Mr. Chairman and Members of the Subcommittee:
My name is Kristina Alexander. I am a Legislative Attorney with the Congressional Research Service. I am here to introduce the Lacey Act and explain its legislative history regarding the restriction on trade implants and animals taken in violation of foreign laws.
The Lacey Act was enacted in 1900 addressing imports of injurious species and wildlife trafficking between states. My testimony is limited to the wildlife trafficking provisions of the Lacey Act, which, generally speaking, make it a violation of federal law to buy or sell plants or animals that were taken or traded in violation of state, federal, tribal, or foreign law. More specifically, with regard to foreign law, the Lacey Act makes it unlawful to import, export, transport, sell, receive, acquire, or purchase in interstate or foreign commerce any fish, wildlife, or plant taken, possessed, transported or sold in violation of any foreign law.1 In the case of plants, the underlying foreign law must protect or regulate plants.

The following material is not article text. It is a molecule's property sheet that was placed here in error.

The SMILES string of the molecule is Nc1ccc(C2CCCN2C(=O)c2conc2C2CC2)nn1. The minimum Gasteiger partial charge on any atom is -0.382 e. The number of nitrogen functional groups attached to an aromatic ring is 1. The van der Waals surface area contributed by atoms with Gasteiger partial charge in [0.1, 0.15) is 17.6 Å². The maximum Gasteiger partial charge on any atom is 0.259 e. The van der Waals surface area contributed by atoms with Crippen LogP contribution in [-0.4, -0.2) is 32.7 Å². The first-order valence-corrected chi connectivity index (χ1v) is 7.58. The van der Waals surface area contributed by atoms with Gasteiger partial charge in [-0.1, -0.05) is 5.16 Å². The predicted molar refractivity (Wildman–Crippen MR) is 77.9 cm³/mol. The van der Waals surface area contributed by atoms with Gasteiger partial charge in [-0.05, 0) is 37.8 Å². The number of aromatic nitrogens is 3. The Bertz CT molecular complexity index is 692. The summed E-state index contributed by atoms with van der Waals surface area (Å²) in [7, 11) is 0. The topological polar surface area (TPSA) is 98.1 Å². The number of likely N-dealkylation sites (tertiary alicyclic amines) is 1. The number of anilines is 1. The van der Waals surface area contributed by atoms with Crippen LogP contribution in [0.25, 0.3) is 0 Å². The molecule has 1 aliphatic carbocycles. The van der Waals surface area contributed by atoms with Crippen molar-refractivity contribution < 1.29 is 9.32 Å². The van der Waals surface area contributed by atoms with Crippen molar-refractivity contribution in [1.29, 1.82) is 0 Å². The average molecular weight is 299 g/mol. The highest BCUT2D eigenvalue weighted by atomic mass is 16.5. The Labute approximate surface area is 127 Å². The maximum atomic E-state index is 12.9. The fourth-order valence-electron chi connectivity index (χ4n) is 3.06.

Date of Report: July 17, 2013
Number of Pages: 5
Order Number: T-071713
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